The horrific crash in the ABC Supply 500 at Pocono Raceway has reignited the debate regarding the future of driver head protection in IndyCar.
From the ABC Supply 500 at Pocono Raceway, IndyCar heads to Gateway Motorsports Park in Madison, Illinois for the Bommarito Automotive Group 500.
The 200-lap ABC Supply 500 around the three-turn, 2.5-mile (4.023-kilometer) Pocono Raceway triangle in Long Pond, Pennsylvania was a relatively clean race, as it included a 189-lap green flag run.
But heading into the 15th race of the 17-race season this Saturday, the cleanliness of this past Sunday’s race isn’t what has fans and drivers talking. In fact, the exact opposite has unfortunately been what it has taken to steal the spotlight away from all of the Fernando Alonso rumors that had been brewing heading into the race at Pocono.
Rahal Letterman Lanigan Racing’s Graham Rahal and Ed Carpenter Racing’s Spencer Pigot made contact coming to the green flag before the race officially started, forcing a restart to take place just a few laps later.
Andretti Autosport’s Ryan Hunter-Reay and Schmidt Peterson Motorsports rookie Robert Wickens got fantastic restarts, moving from fourth and sixth place to third and fourth, respectively, through the first turn. Wickens had a run on Hunter-Reay for third going into turn two, but the two drivers made contact.
Hunter-Reay’s #28 Honda spun up the track, taking Wickens’s #6 Honda with it. The #6 Honda then got up above the SAFER barrier and into the catch fence before it was sent into a violent spin. It came across the top of the #28 Honda before landing on the track, continuing to spin violently before coming to a rest.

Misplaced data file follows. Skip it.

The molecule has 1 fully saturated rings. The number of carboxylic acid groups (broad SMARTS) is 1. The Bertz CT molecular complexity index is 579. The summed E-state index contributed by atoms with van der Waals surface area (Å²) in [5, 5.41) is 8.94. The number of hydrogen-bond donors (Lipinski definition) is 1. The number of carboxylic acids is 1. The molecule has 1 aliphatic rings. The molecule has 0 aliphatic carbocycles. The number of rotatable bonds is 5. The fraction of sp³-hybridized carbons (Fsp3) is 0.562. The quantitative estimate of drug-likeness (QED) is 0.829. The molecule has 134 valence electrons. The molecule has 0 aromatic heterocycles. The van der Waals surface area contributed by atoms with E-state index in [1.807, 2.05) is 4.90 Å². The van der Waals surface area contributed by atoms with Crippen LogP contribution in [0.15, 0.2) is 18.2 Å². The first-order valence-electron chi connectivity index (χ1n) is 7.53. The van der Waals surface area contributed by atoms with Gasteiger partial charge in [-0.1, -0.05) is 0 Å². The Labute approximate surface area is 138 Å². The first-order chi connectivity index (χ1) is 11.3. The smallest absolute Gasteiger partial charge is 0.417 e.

One angle of the crash shows just how close the #6 Honda was to Hunter-Reay’s head before it landed on the track.
To top it off, the race at Gateway featured a similar start last year. Tony Kanaan spun out before the green flag flew, and when the green flag officially flew, Will Power spun out, causing Ed Carpenter to spin as well. When Carpenter’s #20 Ed Carpenter Racing Chevrolet hit Power’s #12 Team Penske Chevrolet, the #20 Chevrolet went up above the SAFER barrier, coming within inches of Power’s head multiple times in the process.
Here is a video of this wreck.
Similar wrecks — at least in the cases of the drivers in the cars below the airborne cars — have now taken place twice in the last year, and IndyCar is headed to the venue at which this wreck happened last year not even one week after a similar wreck took place this year at a completely different type of track in a completely different type of corner.
At this point, in regard to more driver head protection, there really should no longer be a debate. The debates should be about when and how, not if, new head protection will be implemented, especially after the recent deaths of Dan Wheldon (2011 at Las Vegas Motor Speedway) and Justin Wilson (2015 at Pocono Raceway) stemming from impact to their helmets as a result of crashes.
A windscreen has already been tested by IndyCar, but is this the answer? Upon first glance, a windscreen does not look like it would protect against debris flying in from the side or airborne cars.
As much as IndyCar fans don’t want to hear it, the introduction of the halo device could be in the cards. This device was mandated by Formula 1 and Formula 2 this year, and believe it or not, it has already served its purpose on several occasions. It is set to be mandated by Formula E next season.
The cars used in IndyCar are constantly evolving. While the drivers are willing to take the inevitable risks of driving at over 200 miles per hour whenever they strap into the cockpit even without a windscreen or a halo device, eventually head protection will evolve to a far greater extent as well.
The events of the last 12 months have illustrated that a massive change could be imminent.
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What will be done about IndyCar driver head protection and when? Is a windscreen the answer, or will IndyCar follow in the footsteps of Formula 1, Formula 2 and Formula E by introducing a halo device?